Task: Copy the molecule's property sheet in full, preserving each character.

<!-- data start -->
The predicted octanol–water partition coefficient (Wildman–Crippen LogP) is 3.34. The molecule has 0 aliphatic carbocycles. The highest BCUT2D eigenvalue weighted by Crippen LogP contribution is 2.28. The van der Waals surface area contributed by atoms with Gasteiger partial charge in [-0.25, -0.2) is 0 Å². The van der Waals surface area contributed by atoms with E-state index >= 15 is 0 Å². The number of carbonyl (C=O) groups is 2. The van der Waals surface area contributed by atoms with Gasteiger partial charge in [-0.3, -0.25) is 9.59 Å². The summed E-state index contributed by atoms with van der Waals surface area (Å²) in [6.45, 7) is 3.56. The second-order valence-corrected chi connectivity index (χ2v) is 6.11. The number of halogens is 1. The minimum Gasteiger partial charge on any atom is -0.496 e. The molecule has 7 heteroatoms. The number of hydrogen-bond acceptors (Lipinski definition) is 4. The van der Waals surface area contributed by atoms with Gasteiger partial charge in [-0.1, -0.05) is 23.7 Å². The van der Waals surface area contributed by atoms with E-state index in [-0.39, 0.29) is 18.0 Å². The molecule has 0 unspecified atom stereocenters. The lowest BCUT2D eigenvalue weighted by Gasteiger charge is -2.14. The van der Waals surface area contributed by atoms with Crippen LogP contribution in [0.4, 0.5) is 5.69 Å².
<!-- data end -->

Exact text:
The predicted octanol–water partition coefficient (Wildman–Crippen LogP) is 3.34. The molecule has 0 aliphatic carbocycles. The highest BCUT2D eigenvalue weighted by Crippen LogP contribution is 2.28. The van der Waals surface area contributed by atoms with Gasteiger partial charge in [-0.25, -0.2) is 0 Å². The van der Waals surface area contributed by atoms with E-state index >= 15 is 0 Å². The number of carbonyl (C=O) groups is 2. The van der Waals surface area contributed by atoms with Gasteiger partial charge in [-0.3, -0.25) is 9.59 Å². The summed E-state index contributed by atoms with van der Waals surface area (Å²) in [6.45, 7) is 3.56. The second-order valence-corrected chi connectivity index (χ2v) is 6.11. The number of halogens is 1. The minimum Gasteiger partial charge on any atom is -0.496 e. The molecule has 7 heteroatoms. The number of hydrogen-bond acceptors (Lipinski definition) is 4. The van der Waals surface area contributed by atoms with Gasteiger partial charge in [-0.1, -0.05) is 23.7 Å². The van der Waals surface area contributed by atoms with E-state index in [-0.39, 0.29) is 18.0 Å². The molecule has 0 unspecified atom stereocenters. The lowest BCUT2D eigenvalue weighted by Gasteiger charge is -2.14. The van der Waals surface area contributed by atoms with Crippen LogP contribution in [0.4, 0.5) is 5.69 Å².